If you live in western North America, you’ve almost certainly encountered this sprightly red-headed bird climbing around on the thick tree trunks of coastal and mountain forests – or perhaps seen the characteristic parallel rows of tiny holes of its sap wells in deciduous trees.
The Red-breasted Sapsucker is the Pacific coast’s version of the Yellow-bellied Sapsucker, and, in fact, they were once considered the same species. Quiet for much of the year, you can find these beautiful woodpeckers by taking a stroll in a west coast woodland near you in the springtime. As you walk, listen for their loud nasally squealing calls, irregular echoing drum series, and rhythmic tapping as they hunt for insects in tree bark and create their distinctive sap wells.
Coming across a tree riddled with small symmetrical holes is a sure sign a sapsucker is nearby, and, if you’re patient, the bird will make an appearance to feast on or defend its personal feeding station. This is definitely the easiest way to get a good look at these brightly colored forest beauties! Keep reading to learn how to identify, appreciate, and protect these ecologically important woodland birds.
Red-breasted Sapsuckers are one of around 240 currently described species in the family Picidae, which includes all of the world’s sapsuckers, woodpeckers, wrynecks, and piculets in its 35 genera. Picidae is further classified into four subfamilies: the Pucumninae (piculets), Sasiinae (African piculets), Jynginae (wrynecks), and Picinae (woodpeckers and sapsuckers).
Also known as the true woodpeckers, birds of the subfamily Picinae are identified by their chisel-like bills, short legs, strong claws, stiffened tail feathers, sticky barbed or hairy tongues, and specialized skull and neck anatomy capable of absorbing tremendous impacts – all modifications for climbing trees and extracting insect larvae or sap from within the wood.
In addition, all woodpeckers have zygodactyl feet, in which two toes point forward and two (or in some cases three) point backward. This is another important adaption for climbing vertical surfaces like trees and clinging to branches while feeding.
Most woodpeckers have contrasting black-and-white plumage marked by patches of red or yellow. They fly in a characteristic undulating pattern in which they rise with intermittent wingbeats before dipping into a brief freefall.
Woodpeckers typically live in wooded environments across North America, South America, Eurasia, and Africa, with most species occurring in the New World’s tropical forests. A few species can also be found in grassland, tundra, and even desert environments.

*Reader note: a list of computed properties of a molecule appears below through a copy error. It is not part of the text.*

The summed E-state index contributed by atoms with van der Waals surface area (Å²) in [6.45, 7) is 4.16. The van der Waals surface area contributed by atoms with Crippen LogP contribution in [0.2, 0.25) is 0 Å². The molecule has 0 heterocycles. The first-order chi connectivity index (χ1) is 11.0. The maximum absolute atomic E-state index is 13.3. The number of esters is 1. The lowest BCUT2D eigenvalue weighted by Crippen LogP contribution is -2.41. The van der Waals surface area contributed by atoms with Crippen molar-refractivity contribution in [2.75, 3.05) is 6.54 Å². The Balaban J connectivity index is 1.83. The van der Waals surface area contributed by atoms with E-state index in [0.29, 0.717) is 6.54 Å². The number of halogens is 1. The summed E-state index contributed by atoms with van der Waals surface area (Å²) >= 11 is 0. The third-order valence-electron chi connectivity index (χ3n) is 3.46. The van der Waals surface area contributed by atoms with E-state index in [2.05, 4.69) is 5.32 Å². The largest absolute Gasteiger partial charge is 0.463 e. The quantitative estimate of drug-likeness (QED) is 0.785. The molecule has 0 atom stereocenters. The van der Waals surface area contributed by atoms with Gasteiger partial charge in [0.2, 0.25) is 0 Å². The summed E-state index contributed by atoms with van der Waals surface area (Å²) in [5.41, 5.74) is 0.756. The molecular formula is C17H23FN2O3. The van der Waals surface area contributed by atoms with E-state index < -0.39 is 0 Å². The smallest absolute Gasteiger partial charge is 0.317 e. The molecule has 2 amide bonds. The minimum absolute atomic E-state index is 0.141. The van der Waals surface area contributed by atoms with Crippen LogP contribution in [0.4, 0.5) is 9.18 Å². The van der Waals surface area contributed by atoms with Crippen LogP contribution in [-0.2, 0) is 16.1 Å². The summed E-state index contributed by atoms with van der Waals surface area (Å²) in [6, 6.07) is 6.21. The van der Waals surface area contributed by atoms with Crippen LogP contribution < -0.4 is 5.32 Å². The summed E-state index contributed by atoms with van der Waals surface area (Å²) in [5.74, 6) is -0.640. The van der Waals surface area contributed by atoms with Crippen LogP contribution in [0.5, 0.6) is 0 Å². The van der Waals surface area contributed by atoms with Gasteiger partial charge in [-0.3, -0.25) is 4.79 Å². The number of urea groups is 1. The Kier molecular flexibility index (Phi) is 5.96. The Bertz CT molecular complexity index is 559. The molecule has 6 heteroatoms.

The large subfamily Picinae currently includes 204 species in its 33 genera. The subfamily is further divided into six tribes. The Red-breasted Sapsucker is classified within the tribe Melanerpini, which contains 13 genera. It is one of four species of sapsucker in the genus Sphyrapicus, which translates to “hammer woodpecker” in Ancient Greek.
Sapsuckers of the genus Sphyrapicus are known for their relatively long wings and habit of drilling holes in various trees and shrubs, which they then feed on using specialized brush-tipped tongues. Sometimes, this behavior even earns them the title of “pest.” All four sapsucker species are native to North America.
Taxonomy At a Glance
Species: Sphyrapicus ruber
How to Identify the Red-breasted Sapsucker
With their vibrant mostly red heads, adult Red-breasted Sapsuckers are pretty easy to identify from other sapsuckers. They are the most visually stunning species in the Yellow-bellied Sapsucker complex, which also includes the Red-naped Sapsucker and, you guessed it, the namesake Yellow-bellied Sapsucker.
Adult Red-breasted Sapsuckers are medium-sized woodpeckers, measuring 8.5 inches from head to tail. As their name suggests, they have bright red heads and breasts interrupted only by a white spot between their bill and eyes. This makes them fairly unmistakable, though the red feathers can become worn in the summer months which makes them less distinctive. Their relatively long bills are slightly upturned.
Their upper chests are uniformly red and lack the central black patch found in other sapsuckers. Their lower chests, meanwhile, are light colored with yellowish hues in the center and dark streaks on the sides. Their backs are mostly black, punctuated by two rows of white or yellow spots. Overall, they have significantly less back spotting than other sapsuckers. They also have distinctive white rumps.